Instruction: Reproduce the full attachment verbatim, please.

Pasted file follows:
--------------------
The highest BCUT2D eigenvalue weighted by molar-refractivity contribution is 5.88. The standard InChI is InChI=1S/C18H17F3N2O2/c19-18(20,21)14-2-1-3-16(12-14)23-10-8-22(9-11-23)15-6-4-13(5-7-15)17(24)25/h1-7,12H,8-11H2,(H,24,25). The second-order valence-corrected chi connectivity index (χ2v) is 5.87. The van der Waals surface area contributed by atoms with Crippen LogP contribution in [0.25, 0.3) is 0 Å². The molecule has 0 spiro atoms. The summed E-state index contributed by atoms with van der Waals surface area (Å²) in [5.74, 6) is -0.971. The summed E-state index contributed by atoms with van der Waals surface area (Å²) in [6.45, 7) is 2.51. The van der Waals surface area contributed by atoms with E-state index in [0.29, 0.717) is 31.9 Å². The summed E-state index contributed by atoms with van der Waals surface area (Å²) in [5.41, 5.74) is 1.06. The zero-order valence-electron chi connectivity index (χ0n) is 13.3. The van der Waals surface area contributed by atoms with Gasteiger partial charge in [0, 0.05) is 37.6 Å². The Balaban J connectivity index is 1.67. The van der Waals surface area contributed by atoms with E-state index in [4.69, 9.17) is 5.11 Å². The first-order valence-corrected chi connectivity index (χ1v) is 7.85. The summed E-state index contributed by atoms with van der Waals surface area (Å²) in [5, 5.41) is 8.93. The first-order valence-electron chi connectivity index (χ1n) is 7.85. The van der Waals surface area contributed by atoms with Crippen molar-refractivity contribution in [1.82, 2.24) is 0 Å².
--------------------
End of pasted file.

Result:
The highest BCUT2D eigenvalue weighted by molar-refractivity contribution is 5.88. The standard InChI is InChI=1S/C18H17F3N2O2/c19-18(20,21)14-2-1-3-16(12-14)23-10-8-22(9-11-23)15-6-4-13(5-7-15)17(24)25/h1-7,12H,8-11H2,(H,24,25). The second-order valence-corrected chi connectivity index (χ2v) is 5.87. The van der Waals surface area contributed by atoms with Crippen LogP contribution in [0.25, 0.3) is 0 Å². The molecule has 0 spiro atoms. The summed E-state index contributed by atoms with van der Waals surface area (Å²) in [5.74, 6) is -0.971. The summed E-state index contributed by atoms with van der Waals surface area (Å²) in [6.45, 7) is 2.51. The van der Waals surface area contributed by atoms with E-state index in [0.29, 0.717) is 31.9 Å². The summed E-state index contributed by atoms with van der Waals surface area (Å²) in [5.41, 5.74) is 1.06. The zero-order valence-electron chi connectivity index (χ0n) is 13.3. The van der Waals surface area contributed by atoms with Gasteiger partial charge in [0, 0.05) is 37.6 Å². The Balaban J connectivity index is 1.67. The van der Waals surface area contributed by atoms with E-state index in [4.69, 9.17) is 5.11 Å². The first-order valence-corrected chi connectivity index (χ1v) is 7.85. The summed E-state index contributed by atoms with van der Waals surface area (Å²) in [5, 5.41) is 8.93. The first-order valence-electron chi connectivity index (χ1n) is 7.85. The van der Waals surface area contributed by atoms with Crippen molar-refractivity contribution in [1.82, 2.24) is 0 Å².